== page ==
Ever Wonder Why...

The Loony Bin ( loonies@bloodaxe.com)
Sun, 27 Jun 04 05:15:58 +0100

Hiya All...

Here are the answers to some of the great mysteries of the universe -
you'll wonder how you survived without knowing these...

Wishes & Dreams...


******* THE LOONY BIN **** loonies@bloodaxe.com

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*********** ANDROMEDA **** Internet Goddess ***********

  ------- Forwarded foolishness follows -------

Ever Wonder Why...

..sometimes an expensive but non-productive possession is a 'white

The King of Siam supposedly gave white elephants to members of his court
he wished to ruin. At the time, the creatures were sacred and not
allowed to work - yet they still had to be fed and cared for.

..men's clothes have buttons on the right while women's are on the

It's easier for right-handed people - the majority - to push buttons on
the right through holes on the left, and so men's buttons are on the
right. When first used, buttons were expensive and worn primarily by the
wealthy. Women in that class were usually dressed by servants. Since a
maid would face the woman she was dressing, dressmakers put the buttons
on the maid's right - the woman's left - where they've remained.

..'getting the sack' means getting fired?

Mechanics and other workmen used to bring their own tools to the job.
When a workman was let go, he was given his final paycheck - and a sack
for his tools.

..a zero score in tennis is called 'love'?

In France, where tennis first became popular, some people apparently
thought a big zero on the score-board looked like an egg - and therefore
called it the egg, which is 'l'oeuf' in French. When tennis became
popular in England, the British copied the French and also called the
zero 'l'oeuf', but pronounced it 'love'.

..people cross their fingers for good luck?

Early Christians secretly made the sign of the cross this way to ask for
divine assistance without attracting the attention of pagans.

..people clink glasses before a toast?

It was once thought that the devil was omnipresent at festive occasions
but could be repelled by the sound of bells. Revellers, therefore, would
clink their glasses, producing bell-like noises to scare him away.

..a bride always stands on the groom's left?

In days when men often captured their brides from neighbouring villages,
a groom had to keep his sword hand - the right one - free during the
ceremony to fend off a possible attack by the bride's kinsmen or jealous

..in some countries builders put a small tree on the top of a building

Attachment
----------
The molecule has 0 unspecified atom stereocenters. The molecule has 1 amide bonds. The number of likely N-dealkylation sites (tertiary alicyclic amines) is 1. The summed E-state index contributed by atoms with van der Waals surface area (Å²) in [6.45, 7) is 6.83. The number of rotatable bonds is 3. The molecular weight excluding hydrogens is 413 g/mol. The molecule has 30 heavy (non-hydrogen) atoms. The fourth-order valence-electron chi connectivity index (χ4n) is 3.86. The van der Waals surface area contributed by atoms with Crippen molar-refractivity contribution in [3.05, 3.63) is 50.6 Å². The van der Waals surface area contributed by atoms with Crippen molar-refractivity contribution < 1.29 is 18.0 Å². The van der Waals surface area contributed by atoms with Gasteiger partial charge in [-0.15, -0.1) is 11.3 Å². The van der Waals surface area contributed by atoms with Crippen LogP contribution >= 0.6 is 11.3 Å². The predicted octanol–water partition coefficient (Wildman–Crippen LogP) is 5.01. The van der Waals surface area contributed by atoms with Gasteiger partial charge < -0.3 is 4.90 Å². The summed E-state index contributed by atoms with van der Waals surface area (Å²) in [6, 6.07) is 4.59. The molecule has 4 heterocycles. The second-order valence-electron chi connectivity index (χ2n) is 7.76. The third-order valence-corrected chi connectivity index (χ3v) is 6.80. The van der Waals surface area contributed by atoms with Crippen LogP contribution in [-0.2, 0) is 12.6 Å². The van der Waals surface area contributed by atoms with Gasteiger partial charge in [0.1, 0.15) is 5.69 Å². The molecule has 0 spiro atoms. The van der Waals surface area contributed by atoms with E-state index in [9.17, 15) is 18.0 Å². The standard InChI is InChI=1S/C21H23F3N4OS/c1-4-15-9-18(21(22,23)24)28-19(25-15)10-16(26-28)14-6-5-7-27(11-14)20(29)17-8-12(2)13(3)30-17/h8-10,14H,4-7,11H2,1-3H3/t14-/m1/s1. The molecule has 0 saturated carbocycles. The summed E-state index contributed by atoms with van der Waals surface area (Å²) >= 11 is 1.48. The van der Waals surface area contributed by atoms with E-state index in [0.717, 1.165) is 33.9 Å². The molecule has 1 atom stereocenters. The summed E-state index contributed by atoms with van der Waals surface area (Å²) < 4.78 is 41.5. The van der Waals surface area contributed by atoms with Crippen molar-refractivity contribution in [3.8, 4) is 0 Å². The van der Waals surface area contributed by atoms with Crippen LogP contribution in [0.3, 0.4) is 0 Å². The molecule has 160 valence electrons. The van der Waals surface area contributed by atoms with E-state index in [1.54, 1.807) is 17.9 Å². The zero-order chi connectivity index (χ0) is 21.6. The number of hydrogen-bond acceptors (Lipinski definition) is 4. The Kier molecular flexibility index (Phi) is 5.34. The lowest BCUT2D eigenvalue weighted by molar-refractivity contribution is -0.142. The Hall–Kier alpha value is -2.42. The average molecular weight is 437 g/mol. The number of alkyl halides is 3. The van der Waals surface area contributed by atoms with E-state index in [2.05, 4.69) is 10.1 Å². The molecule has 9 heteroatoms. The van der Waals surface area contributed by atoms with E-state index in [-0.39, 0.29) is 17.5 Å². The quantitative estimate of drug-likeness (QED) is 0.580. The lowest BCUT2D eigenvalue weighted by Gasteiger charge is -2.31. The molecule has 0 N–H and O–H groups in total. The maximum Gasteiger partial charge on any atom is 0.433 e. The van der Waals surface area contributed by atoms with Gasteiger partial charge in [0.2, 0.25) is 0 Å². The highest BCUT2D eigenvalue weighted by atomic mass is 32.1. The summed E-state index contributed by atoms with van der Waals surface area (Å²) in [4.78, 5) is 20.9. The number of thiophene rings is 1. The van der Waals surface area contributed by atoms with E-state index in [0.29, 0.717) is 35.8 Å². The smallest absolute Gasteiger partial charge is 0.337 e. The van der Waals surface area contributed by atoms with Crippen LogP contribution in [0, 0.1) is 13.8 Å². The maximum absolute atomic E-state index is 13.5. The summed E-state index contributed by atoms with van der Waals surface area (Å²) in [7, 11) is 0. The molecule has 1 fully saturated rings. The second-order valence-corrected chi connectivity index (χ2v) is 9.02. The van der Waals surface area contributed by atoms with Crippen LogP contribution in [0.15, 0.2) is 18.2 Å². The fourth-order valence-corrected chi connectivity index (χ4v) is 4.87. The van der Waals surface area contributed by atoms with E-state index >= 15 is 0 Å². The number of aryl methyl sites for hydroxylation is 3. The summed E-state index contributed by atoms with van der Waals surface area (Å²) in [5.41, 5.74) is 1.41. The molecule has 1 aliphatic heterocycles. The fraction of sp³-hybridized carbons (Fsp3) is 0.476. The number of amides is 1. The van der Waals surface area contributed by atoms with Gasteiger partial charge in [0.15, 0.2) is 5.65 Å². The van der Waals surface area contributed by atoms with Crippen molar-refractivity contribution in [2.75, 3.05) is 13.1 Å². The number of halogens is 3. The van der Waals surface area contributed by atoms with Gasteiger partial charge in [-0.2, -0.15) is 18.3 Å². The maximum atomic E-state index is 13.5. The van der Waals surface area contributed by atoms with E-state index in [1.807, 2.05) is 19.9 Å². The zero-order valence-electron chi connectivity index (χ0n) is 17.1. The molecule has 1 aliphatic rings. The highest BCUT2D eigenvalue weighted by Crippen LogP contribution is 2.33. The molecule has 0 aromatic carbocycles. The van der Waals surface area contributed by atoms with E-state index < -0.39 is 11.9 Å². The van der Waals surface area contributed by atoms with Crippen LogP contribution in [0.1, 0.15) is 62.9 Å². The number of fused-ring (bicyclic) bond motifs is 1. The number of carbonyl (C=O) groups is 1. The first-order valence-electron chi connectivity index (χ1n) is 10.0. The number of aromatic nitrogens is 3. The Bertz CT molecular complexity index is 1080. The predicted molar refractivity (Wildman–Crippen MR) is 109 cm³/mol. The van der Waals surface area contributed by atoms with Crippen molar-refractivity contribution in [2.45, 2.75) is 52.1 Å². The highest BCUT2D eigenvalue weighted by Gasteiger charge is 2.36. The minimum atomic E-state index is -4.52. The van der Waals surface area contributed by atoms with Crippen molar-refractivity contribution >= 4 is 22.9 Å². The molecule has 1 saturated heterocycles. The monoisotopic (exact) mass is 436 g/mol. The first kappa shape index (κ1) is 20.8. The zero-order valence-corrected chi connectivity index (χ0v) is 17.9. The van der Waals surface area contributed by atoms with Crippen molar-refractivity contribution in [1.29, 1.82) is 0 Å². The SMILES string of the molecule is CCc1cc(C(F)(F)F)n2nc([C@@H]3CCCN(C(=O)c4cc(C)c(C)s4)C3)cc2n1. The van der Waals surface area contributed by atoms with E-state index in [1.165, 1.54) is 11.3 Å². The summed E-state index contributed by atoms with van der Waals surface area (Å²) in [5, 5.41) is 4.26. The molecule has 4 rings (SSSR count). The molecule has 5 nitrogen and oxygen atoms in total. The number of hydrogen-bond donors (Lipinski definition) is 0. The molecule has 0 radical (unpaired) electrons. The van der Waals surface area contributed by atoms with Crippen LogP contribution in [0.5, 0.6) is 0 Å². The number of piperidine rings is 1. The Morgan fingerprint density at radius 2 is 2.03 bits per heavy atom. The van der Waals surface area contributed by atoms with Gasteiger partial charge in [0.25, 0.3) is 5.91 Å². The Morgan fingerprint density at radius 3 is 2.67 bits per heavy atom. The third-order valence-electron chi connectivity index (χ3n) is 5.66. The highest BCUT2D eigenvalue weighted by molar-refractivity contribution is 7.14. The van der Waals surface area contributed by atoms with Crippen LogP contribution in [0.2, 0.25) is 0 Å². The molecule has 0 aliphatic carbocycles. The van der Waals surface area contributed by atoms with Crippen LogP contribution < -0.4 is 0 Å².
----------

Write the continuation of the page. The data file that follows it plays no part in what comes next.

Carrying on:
when its frame is completed?

In ancient times people would attach plant thought to be inhabited by
good spirits to the tops of their new structures. Builders still observe
this superstition in a custom called 'topping out' a new building.

..when a woman spurns a gentleman, she is said to be 'giving him the
cold shoulder'?

In the early 19th century, when the phrase was first recorded by Sir
Walter Scott, it was customary for a hostess to serve hot meat to
visitors who were welcome and cold meat to those who were not. Since the
cold meat given to the unwanted guest was usually a shoulder of mutton,
the hostess was said to be 'giving him the cold shoulder'.

..something deliberately misleading is called a red herring?

The terms stems from fox hunting: red herrings were used to train dogs
to follow a fox's scent and not be diverted to a false trail.

..most pencils are hexagonal?

Hexagonal pencils are cheaper to make than round ones. Nine hexagonal
pencils can be produced from the same amount of wood needed for eight
round ones. The hexagonal pencil is also less likely to roll off a desk.

..ship portholes are round?

If portholes were designed with angles, the constant up-and-down motion
of the ship would tend to concentrate stress at those points and crack
the vessel's skin. With round portholes, the stress is evenly

..pretzels (salted crackers) are made in a loose-knot pattern?

Invented by medieval monks as rewards for children learning their holy
lessons, pretzels were shaped to represent a pair of arms folded in
prayer across a child's chest.

..croissants are crescent-shaped?

In 1683, the Ottoman Turks' attempt to occupy Vienna was repelled. To
commemorate the victory, Viennese bakers created the croissant, shaped
like the crescent in the Turkish flag.

..it's bad luck to walk under a ladder?

A ladder leaning against a wall forms a triangle, the symbol of the
trinity in Christian theology and the mystic number three. It was once
believed that to walk through the triangle would be to defy the Trinity
and risk divine wrath.

..people play April Fools' Day jokes on others every April 1?

Until the latter part of the 16th century, the European new year began
in late March and marked the beginning of spring. To celebrate the new
year, festivities involving much gift-giving and party-going were held
for several days, culminating on April 1. Then the king of France
authorized a change in the calendar, moving the beginning of the new
year to January 1. Many people who either didn't get the word or simply
refused to honour the change continued to exchange gifts and hold
parties on April 1. Because of this, they were called April fools and
were mocked by others, who sent them frivolous presents and played
pranks on them.

..the sky is blue?

When sunlight - which is a mixture of all the colours of the rainbow -
passes through the earth's atmosphere, gas molecules and dust particles
scatter its colour. Those colours with the shortest wave-lengths are the
most easily scattered. Since the shortest light waves appear blue, it's
blue we see when we look at the sky.

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